But after that Stanford game, the Irish would begin to get themselves back on track - culminating with a resounding 44 point victory over 9th-ranked Boston College in which the defense gave up just seven points.

It was the right time for the Irish to hit their stride, too, as Penn State was coming in looking to get a win to get their own season back on the rails… and as this was the final match-up of this rivalry, both teams wanted the win all the more.

How it happened

At kickoff time, the conditions of this game were, in a word, wild.

Snow flurried throughout Notre Dame Stadium, the wind chill put the temperature into the teens, and Rick Mirer had spent the entire morning in the infirmary with flu-like symptoms - but given the way he played early on, you wouldn’t have had any idea.

He hit Irv Smith twice for two huge gains on the opening drive to really get things rolling for the Irish. And while they had to settle for a field goal to end the drive - it was the kind of early push that seemed to put Notre Dame in the driver’s seat.

As Penn State took the field, it should be worth noting that Kerry Collins would go on to have a tremendous career with the Nittany Lions (more on this later). But much like Rick Mirer’s first game in the Michigan match-up, the way he played in this game wouldn’t exactly be a sign of things to come for him.

After a botched reverse attempt on PSU’s first play, Collins took a sack on his first passing attempt, then immediately turned the ball over on an interception tipped right into the hands of John Covington. It would be that kind of day for Kerry Collins.

But Notre Dame wouldn’t be able to make him pay, as Mirer promptly turned the ball right back over on the next drive with a floater right over the middle for a pick of his own.  Penn State’s offense put the ball on the ground and was able to charge right back down to the Irish goal line, and after a flurry of attempts to break a staunch Notre Dame front line, Richie Anderson, the nation’s leading scorer, was finally able to break through over the top for a touchdown. But Notre Dame freshman Bobby Taylor got a hand on the extra point attempt, leaving the score at just 6-3 - which would, of course, come back to haunt the Nittany Lions later in this game.

From Penn State’s touchdown with 1:26 left in the first quarter, all the way through to the final 10 seconds of the half, neither team would score - and along the way things got sloppy.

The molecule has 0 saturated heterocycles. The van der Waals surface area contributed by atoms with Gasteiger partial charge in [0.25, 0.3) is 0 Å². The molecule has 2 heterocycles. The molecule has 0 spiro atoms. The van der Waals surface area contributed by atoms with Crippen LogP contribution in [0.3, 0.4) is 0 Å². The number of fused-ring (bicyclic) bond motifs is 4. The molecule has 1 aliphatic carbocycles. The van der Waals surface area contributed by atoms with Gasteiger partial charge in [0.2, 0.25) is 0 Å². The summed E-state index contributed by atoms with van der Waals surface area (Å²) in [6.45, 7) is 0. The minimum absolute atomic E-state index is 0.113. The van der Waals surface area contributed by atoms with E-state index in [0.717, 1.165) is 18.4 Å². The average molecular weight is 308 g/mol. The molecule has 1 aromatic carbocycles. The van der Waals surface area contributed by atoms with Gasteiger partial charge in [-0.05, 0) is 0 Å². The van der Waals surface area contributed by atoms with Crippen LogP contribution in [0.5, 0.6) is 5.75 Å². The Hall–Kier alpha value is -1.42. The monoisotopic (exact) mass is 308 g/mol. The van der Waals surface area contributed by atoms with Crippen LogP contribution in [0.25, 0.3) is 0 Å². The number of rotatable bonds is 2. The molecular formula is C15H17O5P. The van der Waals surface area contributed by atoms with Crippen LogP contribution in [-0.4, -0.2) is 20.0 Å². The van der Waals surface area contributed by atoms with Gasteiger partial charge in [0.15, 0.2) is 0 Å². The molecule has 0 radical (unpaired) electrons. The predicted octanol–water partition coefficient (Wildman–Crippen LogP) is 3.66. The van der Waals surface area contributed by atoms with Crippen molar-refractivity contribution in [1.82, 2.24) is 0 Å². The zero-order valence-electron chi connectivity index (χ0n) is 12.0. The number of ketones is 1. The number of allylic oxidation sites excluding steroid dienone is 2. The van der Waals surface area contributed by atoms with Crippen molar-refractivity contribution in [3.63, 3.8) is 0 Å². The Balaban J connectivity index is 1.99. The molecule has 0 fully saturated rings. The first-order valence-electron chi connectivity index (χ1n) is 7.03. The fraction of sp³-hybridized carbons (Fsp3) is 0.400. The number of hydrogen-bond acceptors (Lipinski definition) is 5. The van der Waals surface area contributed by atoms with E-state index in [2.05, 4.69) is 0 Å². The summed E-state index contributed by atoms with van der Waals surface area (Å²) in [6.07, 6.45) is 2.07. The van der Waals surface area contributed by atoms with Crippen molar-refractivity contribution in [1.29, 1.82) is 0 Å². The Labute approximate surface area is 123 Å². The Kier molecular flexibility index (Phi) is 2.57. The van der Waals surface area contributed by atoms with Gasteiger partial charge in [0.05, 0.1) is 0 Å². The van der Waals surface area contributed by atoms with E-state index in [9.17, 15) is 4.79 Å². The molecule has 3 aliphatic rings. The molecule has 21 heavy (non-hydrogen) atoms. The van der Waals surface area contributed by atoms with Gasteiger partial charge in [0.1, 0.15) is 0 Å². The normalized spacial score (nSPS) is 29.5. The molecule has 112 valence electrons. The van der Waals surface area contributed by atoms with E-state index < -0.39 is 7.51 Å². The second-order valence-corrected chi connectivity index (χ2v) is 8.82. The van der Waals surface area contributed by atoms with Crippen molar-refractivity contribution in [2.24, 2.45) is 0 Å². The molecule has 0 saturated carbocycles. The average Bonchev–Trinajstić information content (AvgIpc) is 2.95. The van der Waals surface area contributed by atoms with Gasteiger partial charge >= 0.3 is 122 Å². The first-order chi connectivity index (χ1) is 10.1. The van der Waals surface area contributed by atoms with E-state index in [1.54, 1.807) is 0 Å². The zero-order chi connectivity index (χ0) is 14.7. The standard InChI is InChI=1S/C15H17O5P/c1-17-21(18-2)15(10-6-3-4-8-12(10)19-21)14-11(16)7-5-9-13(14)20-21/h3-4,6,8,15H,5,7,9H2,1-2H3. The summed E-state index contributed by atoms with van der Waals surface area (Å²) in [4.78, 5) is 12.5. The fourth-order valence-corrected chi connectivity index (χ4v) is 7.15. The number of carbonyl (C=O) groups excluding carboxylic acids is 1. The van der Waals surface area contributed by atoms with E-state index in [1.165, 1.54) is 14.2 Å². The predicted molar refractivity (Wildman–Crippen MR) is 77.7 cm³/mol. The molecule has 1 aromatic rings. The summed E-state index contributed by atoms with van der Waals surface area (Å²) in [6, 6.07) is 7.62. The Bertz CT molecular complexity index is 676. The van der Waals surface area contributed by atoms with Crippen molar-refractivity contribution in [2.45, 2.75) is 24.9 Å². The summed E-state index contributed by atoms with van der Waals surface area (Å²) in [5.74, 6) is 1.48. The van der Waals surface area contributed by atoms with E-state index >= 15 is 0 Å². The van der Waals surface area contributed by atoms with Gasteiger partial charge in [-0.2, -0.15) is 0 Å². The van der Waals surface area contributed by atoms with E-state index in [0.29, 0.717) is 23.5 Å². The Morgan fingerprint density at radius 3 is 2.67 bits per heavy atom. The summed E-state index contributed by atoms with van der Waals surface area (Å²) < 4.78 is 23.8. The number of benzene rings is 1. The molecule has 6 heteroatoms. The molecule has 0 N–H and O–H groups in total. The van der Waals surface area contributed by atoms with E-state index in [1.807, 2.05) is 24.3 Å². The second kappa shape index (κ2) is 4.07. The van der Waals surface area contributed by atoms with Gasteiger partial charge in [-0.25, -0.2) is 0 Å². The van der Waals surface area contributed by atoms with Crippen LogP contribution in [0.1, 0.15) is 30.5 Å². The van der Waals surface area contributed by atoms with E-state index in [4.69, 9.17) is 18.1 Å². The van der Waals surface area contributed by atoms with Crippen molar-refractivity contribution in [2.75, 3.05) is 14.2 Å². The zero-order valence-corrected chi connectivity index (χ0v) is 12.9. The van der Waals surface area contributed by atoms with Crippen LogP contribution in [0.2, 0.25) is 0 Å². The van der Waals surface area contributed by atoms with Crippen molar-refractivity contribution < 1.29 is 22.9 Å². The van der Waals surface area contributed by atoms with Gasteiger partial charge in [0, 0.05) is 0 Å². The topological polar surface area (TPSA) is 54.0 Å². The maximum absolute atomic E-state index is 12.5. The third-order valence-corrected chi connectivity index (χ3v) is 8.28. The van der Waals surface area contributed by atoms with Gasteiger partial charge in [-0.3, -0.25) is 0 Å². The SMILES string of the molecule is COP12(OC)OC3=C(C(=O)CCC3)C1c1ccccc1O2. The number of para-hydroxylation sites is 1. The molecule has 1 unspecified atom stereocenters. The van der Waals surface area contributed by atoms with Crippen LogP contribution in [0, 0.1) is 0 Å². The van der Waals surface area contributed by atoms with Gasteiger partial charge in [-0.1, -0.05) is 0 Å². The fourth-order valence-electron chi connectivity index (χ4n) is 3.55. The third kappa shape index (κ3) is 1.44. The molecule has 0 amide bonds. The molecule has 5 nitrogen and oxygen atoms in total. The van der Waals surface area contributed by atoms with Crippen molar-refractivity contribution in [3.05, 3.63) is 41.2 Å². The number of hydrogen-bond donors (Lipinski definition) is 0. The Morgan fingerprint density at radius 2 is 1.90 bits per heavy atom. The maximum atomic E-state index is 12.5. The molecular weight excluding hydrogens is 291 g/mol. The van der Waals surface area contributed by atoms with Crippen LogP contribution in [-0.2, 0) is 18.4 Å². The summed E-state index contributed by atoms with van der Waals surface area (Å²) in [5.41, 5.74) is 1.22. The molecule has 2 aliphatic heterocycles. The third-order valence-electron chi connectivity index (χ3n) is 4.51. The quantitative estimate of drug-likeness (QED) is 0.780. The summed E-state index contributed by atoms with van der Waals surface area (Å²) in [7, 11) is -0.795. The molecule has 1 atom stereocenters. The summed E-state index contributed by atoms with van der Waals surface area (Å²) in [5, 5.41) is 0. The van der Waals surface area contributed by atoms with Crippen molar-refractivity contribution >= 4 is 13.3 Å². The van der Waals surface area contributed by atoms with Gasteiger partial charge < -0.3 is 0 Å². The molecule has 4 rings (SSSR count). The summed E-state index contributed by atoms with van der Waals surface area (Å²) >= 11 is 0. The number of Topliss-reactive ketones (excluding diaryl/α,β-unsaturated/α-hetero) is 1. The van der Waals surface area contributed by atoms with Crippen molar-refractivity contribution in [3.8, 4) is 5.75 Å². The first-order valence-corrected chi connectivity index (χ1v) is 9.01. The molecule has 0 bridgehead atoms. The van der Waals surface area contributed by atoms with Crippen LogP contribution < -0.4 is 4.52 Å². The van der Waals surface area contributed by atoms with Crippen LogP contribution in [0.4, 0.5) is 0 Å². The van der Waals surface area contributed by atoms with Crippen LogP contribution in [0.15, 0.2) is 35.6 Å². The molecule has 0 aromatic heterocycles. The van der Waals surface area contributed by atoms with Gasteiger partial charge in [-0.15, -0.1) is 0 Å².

First, Dean Lytle fumbled for the Irish, then Collins nearly turned the ball over again on a stalled drive that gave the ball right back to Notre Dame. Then, Jerome Bettis finally entered the game after being kept on the bench with a sprained ankle to start this contest - only to miss a blocking assignment and let Mirer get sacked. 

By this point, we were nearly midway through the second quarter and the snow was just absolutely pummeling the field, and on a 3rd and 10 Kerry Collins made a crucial mistake, fumbling the football and giving the ball to the Irish on the 15 yard line…

Still, after a few promising plays to inch closer - Notre Dame again left points on the board (a theme in this one), as Mirer missed Smith high in the back of the endzone on a 4th down attempt… and the score remained 6-3, Penn State. 

But after their defense once again stopped the Nittany Lions, Notre Dame would get one more chance, and this time they just kept things simple - relenting to the elements a bit and letting Reggie Brooks and Jerome Bettis handle most of the heavy lifting on the ground. “Thunder and Lightning” - as they were known in South Bend - marched the Irish back deep into Penn State territory, and while they wouldn’t be able to get into the endzone (curiously, they stopped running the football and gave the ball back to Mirer here), they wouldn’t miss a chance at points this time around - evening the score at 6-6 a piece heading into the break.

In the second half, there continued to be variations on the same theme for both squads - the Irish continued a strong running game from Brooks and Bettis, but just couldn’t quite seem to string drives together that would lead to touchdowns.

But Penn State’s luck offensively was equally frustrated. Coming out of the half Kerry Collins was just 2-11 for 56 yards, and with his ineffectiveness, the Irish were able to key in on Anderson to prevent Penn State from getting anything going. What’s more, the Notre Dame defense - now seemingly firing on all cylinders under Minter, were just pinning their ears back and constantly getting pressure on Collins - and the result was that the Nittany Lions' playbook seemed to be getting thinner and thinner.